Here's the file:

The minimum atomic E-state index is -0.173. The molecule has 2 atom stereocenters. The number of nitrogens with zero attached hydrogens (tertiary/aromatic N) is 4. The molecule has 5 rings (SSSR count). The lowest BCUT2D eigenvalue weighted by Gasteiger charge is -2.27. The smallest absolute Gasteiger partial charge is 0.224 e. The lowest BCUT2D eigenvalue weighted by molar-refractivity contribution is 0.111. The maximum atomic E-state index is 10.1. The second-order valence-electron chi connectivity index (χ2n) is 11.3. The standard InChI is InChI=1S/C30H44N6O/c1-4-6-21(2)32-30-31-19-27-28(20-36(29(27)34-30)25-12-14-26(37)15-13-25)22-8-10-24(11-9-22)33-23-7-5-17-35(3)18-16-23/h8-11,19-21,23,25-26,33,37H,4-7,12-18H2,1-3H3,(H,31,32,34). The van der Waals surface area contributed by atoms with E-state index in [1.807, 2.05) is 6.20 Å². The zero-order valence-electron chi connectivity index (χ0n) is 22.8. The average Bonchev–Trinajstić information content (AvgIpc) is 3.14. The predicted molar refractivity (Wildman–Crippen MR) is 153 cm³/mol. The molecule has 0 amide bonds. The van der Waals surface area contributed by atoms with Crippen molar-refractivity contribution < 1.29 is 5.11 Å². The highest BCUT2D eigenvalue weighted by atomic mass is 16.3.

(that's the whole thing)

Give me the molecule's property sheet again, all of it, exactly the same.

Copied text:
The minimum atomic E-state index is -0.173. The molecule has 2 atom stereocenters. The number of nitrogens with zero attached hydrogens (tertiary/aromatic N) is 4. The molecule has 5 rings (SSSR count). The lowest BCUT2D eigenvalue weighted by Gasteiger charge is -2.27. The smallest absolute Gasteiger partial charge is 0.224 e. The lowest BCUT2D eigenvalue weighted by molar-refractivity contribution is 0.111. The maximum atomic E-state index is 10.1. The second-order valence-electron chi connectivity index (χ2n) is 11.3. The standard InChI is InChI=1S/C30H44N6O/c1-4-6-21(2)32-30-31-19-27-28(20-36(29(27)34-30)25-12-14-26(37)15-13-25)22-8-10-24(11-9-22)33-23-7-5-17-35(3)18-16-23/h8-11,19-21,23,25-26,33,37H,4-7,12-18H2,1-3H3,(H,31,32,34). The van der Waals surface area contributed by atoms with E-state index in [1.807, 2.05) is 6.20 Å². The zero-order valence-electron chi connectivity index (χ0n) is 22.8. The average Bonchev–Trinajstić information content (AvgIpc) is 3.14. The predicted molar refractivity (Wildman–Crippen MR) is 153 cm³/mol. The molecule has 0 amide bonds. The van der Waals surface area contributed by atoms with Crippen molar-refractivity contribution < 1.29 is 5.11 Å². The highest BCUT2D eigenvalue weighted by atomic mass is 16.3.